Tech notes: Bing v Google

SInce its debut a few weeks ago, Microsoft's search engine Bing has received a lot of respectful press attention, from sources that range from David Pogue of the NYT to Derek Thompson of our own Atlantic Business Channel.

I agree about the attractive potential of many Bing UI features. But in the last while I've tried using it as a tool for actual work, and have found one consistent result: It doesn't cover as much data, or comparably fresh data, as Google does. An illustration that came up just now:

For reasons I won't get into, I wanted to track some recent comments by one-time NY Lt. Governor Elizabeth "Betsy" McCaughey about the Obama Administration's health care proposals. Ms. McCaughey has had three big moments in the spotlight in talking about medical care. One happened in the early Clinton years, when she was a prominent (and, as I argue here, completely misinformed and destructive) voice opposing "Hillarycare." Another was early this year, when she again launched a willfully misinformed attack, this time on "Obamacare." The third is just this month, when she has come up with another wild assertion about provisions of Obama's plan.

I wanted to track what she'd been saying recently, so I went to both Bing and Google and entered "Betsy McCaughey Obama health care proposal." The side-by-side results are below, from the very useful Bing-vs-Google site. Click for legible full-screen version:


What you'd see if you could read these listings -- and what you'll probably see if you run the same search for yourself -- is that on Google all of the first screen and most of the next few are about McCaughey's recent comments. The top hit was 8 minutes old when I ran the search. But the lead items on Bing and most of the first screens are about her comments back in February. The first item there is from February 9, and there isn't much at all about what she's said this summer. (If you run the search again now, Bing might have caught up.)

I have found this in other searches too. Bing's approach is interesting and can be useful. But it just doesn't seem to cover as much stuff. I'm always skeptical of the significance of "total results found" in any search engine. But the different you can see on the screenshot above -- 24,700 for Bing, versus 426,000 for Google -- feels about right as a gauge of the difference in the two systems' scope.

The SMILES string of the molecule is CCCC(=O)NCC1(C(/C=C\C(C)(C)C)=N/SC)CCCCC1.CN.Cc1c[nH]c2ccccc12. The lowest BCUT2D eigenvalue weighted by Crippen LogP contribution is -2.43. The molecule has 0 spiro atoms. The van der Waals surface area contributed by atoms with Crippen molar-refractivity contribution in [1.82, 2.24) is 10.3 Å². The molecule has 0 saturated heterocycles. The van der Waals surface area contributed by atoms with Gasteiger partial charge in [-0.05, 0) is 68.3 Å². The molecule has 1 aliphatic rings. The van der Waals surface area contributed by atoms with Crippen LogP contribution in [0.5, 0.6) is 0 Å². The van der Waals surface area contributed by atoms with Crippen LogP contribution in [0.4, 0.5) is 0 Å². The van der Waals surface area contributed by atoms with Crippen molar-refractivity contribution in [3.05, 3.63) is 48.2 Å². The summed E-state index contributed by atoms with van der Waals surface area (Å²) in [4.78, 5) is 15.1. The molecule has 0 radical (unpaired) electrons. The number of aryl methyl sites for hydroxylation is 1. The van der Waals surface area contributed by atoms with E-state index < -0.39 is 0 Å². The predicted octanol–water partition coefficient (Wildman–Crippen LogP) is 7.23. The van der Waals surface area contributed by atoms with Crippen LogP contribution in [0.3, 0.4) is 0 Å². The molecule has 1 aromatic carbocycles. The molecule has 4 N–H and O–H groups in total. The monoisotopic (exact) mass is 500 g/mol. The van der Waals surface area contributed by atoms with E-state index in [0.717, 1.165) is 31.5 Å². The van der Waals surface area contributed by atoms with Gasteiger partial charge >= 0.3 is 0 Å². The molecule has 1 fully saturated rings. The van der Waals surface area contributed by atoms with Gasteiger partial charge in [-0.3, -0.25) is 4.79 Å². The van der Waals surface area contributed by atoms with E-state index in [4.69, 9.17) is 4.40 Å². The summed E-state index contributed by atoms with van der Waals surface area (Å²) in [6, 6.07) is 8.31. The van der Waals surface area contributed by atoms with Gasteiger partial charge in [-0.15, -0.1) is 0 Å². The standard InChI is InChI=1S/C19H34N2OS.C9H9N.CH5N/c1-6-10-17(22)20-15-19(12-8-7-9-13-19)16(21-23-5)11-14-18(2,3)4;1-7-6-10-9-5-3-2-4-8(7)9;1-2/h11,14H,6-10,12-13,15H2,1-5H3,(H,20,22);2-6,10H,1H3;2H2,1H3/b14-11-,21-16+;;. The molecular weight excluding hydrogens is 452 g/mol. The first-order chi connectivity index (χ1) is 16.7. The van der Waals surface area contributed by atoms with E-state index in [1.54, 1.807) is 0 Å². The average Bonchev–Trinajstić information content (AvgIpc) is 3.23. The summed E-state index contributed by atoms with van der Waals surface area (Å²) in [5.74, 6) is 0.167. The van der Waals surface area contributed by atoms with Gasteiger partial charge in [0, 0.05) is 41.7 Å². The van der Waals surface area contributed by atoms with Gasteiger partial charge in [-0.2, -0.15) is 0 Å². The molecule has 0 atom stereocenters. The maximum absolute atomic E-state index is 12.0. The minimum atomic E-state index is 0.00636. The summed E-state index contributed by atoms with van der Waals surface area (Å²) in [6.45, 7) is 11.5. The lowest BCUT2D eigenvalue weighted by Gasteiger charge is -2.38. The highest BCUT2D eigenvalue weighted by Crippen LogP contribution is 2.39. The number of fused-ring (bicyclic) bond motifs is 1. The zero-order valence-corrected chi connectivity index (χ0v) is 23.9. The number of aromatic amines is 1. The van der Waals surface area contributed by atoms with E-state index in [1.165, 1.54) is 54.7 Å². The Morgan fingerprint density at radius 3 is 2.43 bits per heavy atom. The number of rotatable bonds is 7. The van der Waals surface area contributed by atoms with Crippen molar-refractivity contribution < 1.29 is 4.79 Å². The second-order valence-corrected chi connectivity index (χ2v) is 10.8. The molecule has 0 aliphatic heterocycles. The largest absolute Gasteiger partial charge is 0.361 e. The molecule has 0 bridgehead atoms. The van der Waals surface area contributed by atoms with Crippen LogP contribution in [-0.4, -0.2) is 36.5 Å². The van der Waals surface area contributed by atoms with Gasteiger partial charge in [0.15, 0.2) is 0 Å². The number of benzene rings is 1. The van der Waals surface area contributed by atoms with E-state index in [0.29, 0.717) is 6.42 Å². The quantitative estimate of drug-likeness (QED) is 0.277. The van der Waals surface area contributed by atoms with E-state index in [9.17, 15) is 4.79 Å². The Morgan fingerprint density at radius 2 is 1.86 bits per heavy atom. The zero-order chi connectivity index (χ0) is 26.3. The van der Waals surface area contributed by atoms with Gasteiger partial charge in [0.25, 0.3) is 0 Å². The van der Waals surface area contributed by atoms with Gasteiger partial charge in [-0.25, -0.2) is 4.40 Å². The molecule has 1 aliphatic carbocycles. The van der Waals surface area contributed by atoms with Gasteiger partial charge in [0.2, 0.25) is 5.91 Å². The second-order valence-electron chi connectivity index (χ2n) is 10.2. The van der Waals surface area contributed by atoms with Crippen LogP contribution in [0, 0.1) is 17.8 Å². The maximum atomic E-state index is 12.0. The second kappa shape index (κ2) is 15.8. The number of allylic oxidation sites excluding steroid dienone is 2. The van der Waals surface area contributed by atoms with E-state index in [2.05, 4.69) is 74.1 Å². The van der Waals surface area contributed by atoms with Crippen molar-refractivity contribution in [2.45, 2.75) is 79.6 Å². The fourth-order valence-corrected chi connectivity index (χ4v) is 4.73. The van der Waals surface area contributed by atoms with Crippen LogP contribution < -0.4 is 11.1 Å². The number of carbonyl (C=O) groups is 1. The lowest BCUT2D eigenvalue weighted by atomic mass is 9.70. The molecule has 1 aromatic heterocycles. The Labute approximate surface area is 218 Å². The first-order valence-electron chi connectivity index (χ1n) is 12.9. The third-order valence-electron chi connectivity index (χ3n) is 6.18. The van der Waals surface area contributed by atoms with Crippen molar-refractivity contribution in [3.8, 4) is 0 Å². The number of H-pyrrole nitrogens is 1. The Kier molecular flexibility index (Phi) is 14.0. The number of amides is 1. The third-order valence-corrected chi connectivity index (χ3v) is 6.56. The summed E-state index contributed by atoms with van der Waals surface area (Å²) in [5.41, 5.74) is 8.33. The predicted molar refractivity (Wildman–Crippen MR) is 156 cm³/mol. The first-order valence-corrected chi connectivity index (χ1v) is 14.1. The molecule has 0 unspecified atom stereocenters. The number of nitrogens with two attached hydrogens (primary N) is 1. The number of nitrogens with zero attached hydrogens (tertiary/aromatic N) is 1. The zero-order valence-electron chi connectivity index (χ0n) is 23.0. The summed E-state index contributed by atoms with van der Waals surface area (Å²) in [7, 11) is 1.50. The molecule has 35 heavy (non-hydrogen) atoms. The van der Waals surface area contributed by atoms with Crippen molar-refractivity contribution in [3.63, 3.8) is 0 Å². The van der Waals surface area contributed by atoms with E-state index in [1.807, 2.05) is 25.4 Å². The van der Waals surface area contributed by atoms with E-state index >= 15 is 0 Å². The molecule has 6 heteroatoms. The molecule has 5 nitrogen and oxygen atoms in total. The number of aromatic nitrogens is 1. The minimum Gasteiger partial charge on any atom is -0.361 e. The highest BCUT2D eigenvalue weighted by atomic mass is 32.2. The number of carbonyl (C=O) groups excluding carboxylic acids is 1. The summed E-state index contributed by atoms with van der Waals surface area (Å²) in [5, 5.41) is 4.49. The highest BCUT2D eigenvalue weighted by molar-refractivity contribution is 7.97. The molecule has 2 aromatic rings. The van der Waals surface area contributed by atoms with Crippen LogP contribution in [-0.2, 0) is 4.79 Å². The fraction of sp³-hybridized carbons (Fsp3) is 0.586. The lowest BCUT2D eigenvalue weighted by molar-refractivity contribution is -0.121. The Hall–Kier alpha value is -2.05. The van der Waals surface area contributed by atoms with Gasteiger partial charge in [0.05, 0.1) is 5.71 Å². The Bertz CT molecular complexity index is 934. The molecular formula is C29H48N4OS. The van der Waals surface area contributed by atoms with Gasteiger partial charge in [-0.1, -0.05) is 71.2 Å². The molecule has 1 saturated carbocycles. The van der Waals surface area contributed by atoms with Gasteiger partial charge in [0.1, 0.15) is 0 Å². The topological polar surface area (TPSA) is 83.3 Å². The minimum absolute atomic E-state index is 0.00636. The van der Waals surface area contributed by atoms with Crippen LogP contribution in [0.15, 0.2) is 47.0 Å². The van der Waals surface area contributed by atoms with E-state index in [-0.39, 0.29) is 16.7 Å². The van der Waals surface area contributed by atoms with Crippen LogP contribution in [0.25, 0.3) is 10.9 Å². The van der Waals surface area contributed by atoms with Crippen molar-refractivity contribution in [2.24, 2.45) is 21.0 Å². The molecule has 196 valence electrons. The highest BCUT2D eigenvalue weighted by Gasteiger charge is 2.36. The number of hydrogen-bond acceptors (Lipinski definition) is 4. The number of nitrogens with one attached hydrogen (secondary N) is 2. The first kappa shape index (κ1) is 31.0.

Yes, yes, too much information can be as bad as too little. Yes, Bing is presenting itself as a "decision" tool rather than a pure search engine. But most of what I do is outright searching, and for that it does not yet seem a real contender.

(Offsetting disclosures: I once worked at Microsoft; I have good friends both there and at Google.)

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James Fallows is a national correspondent for The Atlantic and has written for the magazine since the late 1970s. He has reported extensively from outside the United States and once worked as President Carter's chief speechwriter. His latest book is China Airborne. More

James Fallows is based in Washington as a national correspondent for The Atlantic. He has worked for the magazine for nearly 30 years and in that time has also lived in Seattle, Berkeley, Austin, Tokyo, Kuala Lumpur, Shanghai, and Beijing. He was raised in Redlands, California, received his undergraduate degree in American history and literature from Harvard, and received a graduate degree in economics from Oxford as a Rhodes scholar. In addition to working for The Atlantic, he has spent two years as chief White House speechwriter for Jimmy Carter, two years as the editor of US News & World Report, and six months as a program designer at Microsoft. He is an instrument-rated private pilot. He is also now the chair in U.S. media at the U.S. Studies Centre at the University of Sydney, in Australia.

Fallows has been a finalist for the National Magazine Award five times and has won once; he has also won the American Book Award for nonfiction and a N.Y. Emmy award for the documentary series Doing Business in China. He was the founding chairman of the New America Foundation. His recent books Blind Into Baghdad (2006) and Postcards From Tomorrow Square (2009) are based on his writings for The Atlantic. His latest book is China Airborne. He is married to Deborah Fallows, author of the recent book Dreaming in Chinese. They have two married sons.

Fallows welcomes and frequently quotes from reader mail sent via the "Email" button below. Unless you specify otherwise, we consider any incoming mail available for possible quotation -- but not with the sender's real name unless you explicitly state that it may be used. If you are wondering why Fallows does not use a "Comments" field below his posts, please see previous explanations here and here.


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